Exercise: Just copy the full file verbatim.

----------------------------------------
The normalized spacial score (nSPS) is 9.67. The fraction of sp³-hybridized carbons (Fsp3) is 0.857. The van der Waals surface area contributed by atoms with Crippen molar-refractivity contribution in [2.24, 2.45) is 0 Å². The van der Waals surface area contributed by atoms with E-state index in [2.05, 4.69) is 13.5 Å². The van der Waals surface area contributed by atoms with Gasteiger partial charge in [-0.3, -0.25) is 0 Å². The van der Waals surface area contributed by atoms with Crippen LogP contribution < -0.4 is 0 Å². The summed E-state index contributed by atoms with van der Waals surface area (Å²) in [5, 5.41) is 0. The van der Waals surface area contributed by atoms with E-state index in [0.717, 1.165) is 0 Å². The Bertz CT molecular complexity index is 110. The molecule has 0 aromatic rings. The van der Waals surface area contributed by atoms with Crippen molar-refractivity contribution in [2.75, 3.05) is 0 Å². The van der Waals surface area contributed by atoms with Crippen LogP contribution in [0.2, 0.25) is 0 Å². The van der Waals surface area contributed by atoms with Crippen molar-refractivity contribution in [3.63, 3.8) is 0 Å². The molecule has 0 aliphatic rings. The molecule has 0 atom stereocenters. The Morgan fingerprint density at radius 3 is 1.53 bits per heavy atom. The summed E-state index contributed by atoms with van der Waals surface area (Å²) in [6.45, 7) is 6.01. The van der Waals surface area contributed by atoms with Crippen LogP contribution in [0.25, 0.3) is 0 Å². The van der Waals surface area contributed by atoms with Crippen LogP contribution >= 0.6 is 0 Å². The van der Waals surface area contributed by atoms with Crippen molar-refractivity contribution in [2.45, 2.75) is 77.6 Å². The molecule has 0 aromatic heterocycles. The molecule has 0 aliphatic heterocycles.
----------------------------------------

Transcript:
The normalized spacial score (nSPS) is 9.67. The fraction of sp³-hybridized carbons (Fsp3) is 0.857. The van der Waals surface area contributed by atoms with Crippen molar-refractivity contribution in [2.24, 2.45) is 0 Å². The van der Waals surface area contributed by atoms with E-state index in [2.05, 4.69) is 13.5 Å². The van der Waals surface area contributed by atoms with Gasteiger partial charge in [-0.3, -0.25) is 0 Å². The van der Waals surface area contributed by atoms with Crippen LogP contribution < -0.4 is 0 Å². The summed E-state index contributed by atoms with van der Waals surface area (Å²) in [5, 5.41) is 0. The van der Waals surface area contributed by atoms with E-state index in [0.717, 1.165) is 0 Å². The Bertz CT molecular complexity index is 110. The molecule has 0 aromatic rings. The van der Waals surface area contributed by atoms with Crippen molar-refractivity contribution in [2.75, 3.05) is 0 Å². The van der Waals surface area contributed by atoms with Crippen LogP contribution in [0.2, 0.25) is 0 Å². The van der Waals surface area contributed by atoms with Crippen molar-refractivity contribution in [3.63, 3.8) is 0 Å². The molecule has 0 aliphatic rings. The molecule has 0 atom stereocenters. The Morgan fingerprint density at radius 3 is 1.53 bits per heavy atom. The summed E-state index contributed by atoms with van der Waals surface area (Å²) in [6.45, 7) is 6.01. The van der Waals surface area contributed by atoms with Crippen LogP contribution in [0.25, 0.3) is 0 Å². The van der Waals surface area contributed by atoms with Crippen LogP contribution >= 0.6 is 0 Å². The van der Waals surface area contributed by atoms with Crippen molar-refractivity contribution in [2.45, 2.75) is 77.6 Å². The molecule has 0 aromatic heterocycles. The molecule has 0 aliphatic heterocycles.